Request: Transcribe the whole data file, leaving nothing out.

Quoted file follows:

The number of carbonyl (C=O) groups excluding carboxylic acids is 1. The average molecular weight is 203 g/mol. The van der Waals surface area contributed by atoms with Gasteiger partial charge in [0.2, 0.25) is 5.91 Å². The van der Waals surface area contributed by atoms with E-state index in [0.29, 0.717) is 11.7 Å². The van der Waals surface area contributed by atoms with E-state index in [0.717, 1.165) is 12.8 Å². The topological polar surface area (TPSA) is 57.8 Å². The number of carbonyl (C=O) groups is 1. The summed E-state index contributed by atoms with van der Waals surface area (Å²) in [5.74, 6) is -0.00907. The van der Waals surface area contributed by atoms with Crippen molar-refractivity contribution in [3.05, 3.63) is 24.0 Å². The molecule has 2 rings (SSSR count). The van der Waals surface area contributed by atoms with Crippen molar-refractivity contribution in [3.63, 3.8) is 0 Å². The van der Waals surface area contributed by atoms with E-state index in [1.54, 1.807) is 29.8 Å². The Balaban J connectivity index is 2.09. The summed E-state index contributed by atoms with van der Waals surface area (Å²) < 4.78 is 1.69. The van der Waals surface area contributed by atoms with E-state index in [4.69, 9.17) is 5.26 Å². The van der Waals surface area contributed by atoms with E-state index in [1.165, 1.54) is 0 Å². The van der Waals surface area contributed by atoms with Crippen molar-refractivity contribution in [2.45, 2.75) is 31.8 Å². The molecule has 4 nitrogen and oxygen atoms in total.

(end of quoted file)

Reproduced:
The number of carbonyl (C=O) groups excluding carboxylic acids is 1. The average molecular weight is 203 g/mol. The van der Waals surface area contributed by atoms with Gasteiger partial charge in [0.2, 0.25) is 5.91 Å². The van der Waals surface area contributed by atoms with E-state index in [0.29, 0.717) is 11.7 Å². The van der Waals surface area contributed by atoms with E-state index in [0.717, 1.165) is 12.8 Å². The topological polar surface area (TPSA) is 57.8 Å². The number of carbonyl (C=O) groups is 1. The summed E-state index contributed by atoms with van der Waals surface area (Å²) in [5.74, 6) is -0.00907. The van der Waals surface area contributed by atoms with Crippen molar-refractivity contribution in [3.05, 3.63) is 24.0 Å². The molecule has 2 rings (SSSR count). The van der Waals surface area contributed by atoms with Crippen molar-refractivity contribution in [3.63, 3.8) is 0 Å². The van der Waals surface area contributed by atoms with E-state index in [1.54, 1.807) is 29.8 Å². The Balaban J connectivity index is 2.09. The summed E-state index contributed by atoms with van der Waals surface area (Å²) < 4.78 is 1.69. The van der Waals surface area contributed by atoms with E-state index in [4.69, 9.17) is 5.26 Å². The van der Waals surface area contributed by atoms with E-state index in [1.165, 1.54) is 0 Å². The van der Waals surface area contributed by atoms with Crippen molar-refractivity contribution in [2.45, 2.75) is 31.8 Å². The molecule has 4 nitrogen and oxygen atoms in total.